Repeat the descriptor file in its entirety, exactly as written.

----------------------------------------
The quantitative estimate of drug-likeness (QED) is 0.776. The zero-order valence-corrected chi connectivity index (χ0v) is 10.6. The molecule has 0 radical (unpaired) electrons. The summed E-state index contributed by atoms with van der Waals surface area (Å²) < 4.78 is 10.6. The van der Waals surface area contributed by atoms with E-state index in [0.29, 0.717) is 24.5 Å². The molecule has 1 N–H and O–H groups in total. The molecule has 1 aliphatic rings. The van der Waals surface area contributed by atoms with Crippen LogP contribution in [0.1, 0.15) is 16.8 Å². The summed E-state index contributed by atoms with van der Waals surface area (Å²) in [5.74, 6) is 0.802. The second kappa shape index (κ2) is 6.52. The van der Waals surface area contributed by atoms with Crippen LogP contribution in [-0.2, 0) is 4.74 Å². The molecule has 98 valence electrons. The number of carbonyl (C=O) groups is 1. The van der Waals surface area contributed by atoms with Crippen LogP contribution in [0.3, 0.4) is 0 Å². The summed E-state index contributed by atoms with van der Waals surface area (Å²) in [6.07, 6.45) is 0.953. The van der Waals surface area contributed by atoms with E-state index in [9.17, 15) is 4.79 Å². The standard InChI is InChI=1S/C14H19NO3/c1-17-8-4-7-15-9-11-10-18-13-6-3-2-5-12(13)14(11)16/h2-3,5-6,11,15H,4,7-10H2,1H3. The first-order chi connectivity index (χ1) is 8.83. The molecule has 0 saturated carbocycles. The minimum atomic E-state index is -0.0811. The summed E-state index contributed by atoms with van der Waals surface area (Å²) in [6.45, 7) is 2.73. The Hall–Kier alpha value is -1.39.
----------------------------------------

The quantitative estimate of drug-likeness (QED) is 0.776. The zero-order valence-corrected chi connectivity index (χ0v) is 10.6. The molecule has 0 radical (unpaired) electrons. The summed E-state index contributed by atoms with van der Waals surface area (Å²) < 4.78 is 10.6. The van der Waals surface area contributed by atoms with E-state index in [0.29, 0.717) is 24.5 Å². The molecule has 1 N–H and O–H groups in total. The molecule has 1 aliphatic rings. The van der Waals surface area contributed by atoms with Crippen LogP contribution in [0.1, 0.15) is 16.8 Å². The summed E-state index contributed by atoms with van der Waals surface area (Å²) in [5.74, 6) is 0.802. The second kappa shape index (κ2) is 6.52. The van der Waals surface area contributed by atoms with Crippen LogP contribution in [-0.2, 0) is 4.74 Å². The molecule has 98 valence electrons. The number of carbonyl (C=O) groups is 1. The van der Waals surface area contributed by atoms with Crippen LogP contribution in [0.3, 0.4) is 0 Å². The summed E-state index contributed by atoms with van der Waals surface area (Å²) in [6.07, 6.45) is 0.953. The van der Waals surface area contributed by atoms with E-state index in [9.17, 15) is 4.79 Å². The standard InChI is InChI=1S/C14H19NO3/c1-17-8-4-7-15-9-11-10-18-13-6-3-2-5-12(13)14(11)16/h2-3,5-6,11,15H,4,7-10H2,1H3. The first-order chi connectivity index (χ1) is 8.83. The molecule has 0 saturated carbocycles. The minimum atomic E-state index is -0.0811. The summed E-state index contributed by atoms with van der Waals surface area (Å²) in [6.45, 7) is 2.73. The Hall–Kier alpha value is -1.39.